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    Think of it this way, some technician may perform your echocardiogram, but the cardiologist is still going to interpret it and generate a formal report. This can be the case for a number of neurophysiology studies too.

    By the way, trends are changing. Back in 2003, before I had brain surgery on myself, I was required to get pre-op SSEP. The technician was a college grad in biology that was simply taught how to do the studies via apprenticeship. However, in the tech world, trends are changing. I was told by a tech that there is a difference between a registered tech and a certified tech and trends in billing are catching onto this.
  10. umneuro

    umneuro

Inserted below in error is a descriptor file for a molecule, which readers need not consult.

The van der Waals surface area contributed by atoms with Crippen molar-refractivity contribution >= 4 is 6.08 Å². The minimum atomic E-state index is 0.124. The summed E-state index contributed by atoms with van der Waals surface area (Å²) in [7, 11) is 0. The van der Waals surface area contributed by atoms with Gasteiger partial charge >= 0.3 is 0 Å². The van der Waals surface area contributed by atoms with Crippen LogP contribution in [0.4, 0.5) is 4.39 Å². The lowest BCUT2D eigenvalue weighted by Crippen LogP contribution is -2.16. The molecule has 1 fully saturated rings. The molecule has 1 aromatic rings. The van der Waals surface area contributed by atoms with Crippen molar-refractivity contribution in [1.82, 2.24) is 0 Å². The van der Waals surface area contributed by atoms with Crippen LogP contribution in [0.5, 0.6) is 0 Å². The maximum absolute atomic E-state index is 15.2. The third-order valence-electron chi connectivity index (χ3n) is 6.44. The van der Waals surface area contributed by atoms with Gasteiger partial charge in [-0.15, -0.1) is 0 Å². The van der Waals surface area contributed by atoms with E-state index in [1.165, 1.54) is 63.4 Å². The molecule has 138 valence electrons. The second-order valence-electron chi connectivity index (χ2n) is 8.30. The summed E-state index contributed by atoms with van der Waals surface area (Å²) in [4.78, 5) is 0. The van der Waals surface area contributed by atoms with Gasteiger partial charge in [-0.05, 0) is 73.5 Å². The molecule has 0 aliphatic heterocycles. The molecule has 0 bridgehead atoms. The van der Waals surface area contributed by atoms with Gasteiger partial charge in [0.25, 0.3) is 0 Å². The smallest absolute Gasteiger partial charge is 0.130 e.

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    Does anyone know of any active academics in the field?
    I'm curious about what research topics are being studied.
  11. neurolddoc

    neurolddoc Lifetime Donor

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  12. Mattchiavelli

    Mattchiavelli

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    This- and if a place is trying to get you to oversee it without a fellowship I would consider that a big red flag. Does anyone know if IOM is a common feature of temporal lobectomy and/or the radiosurgery in the gamma knife trial?
  13. typhoonegator

    typhoonegator Neurointensivist Moderator

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    We aren't using IOM in our straightforward temporal lobe whacks (for epilepsy or temporal pole tumors), but we are using sensory and/or motor mapping for anything that goes back further than 3cm from the pole, and obviously anything close to the fissure.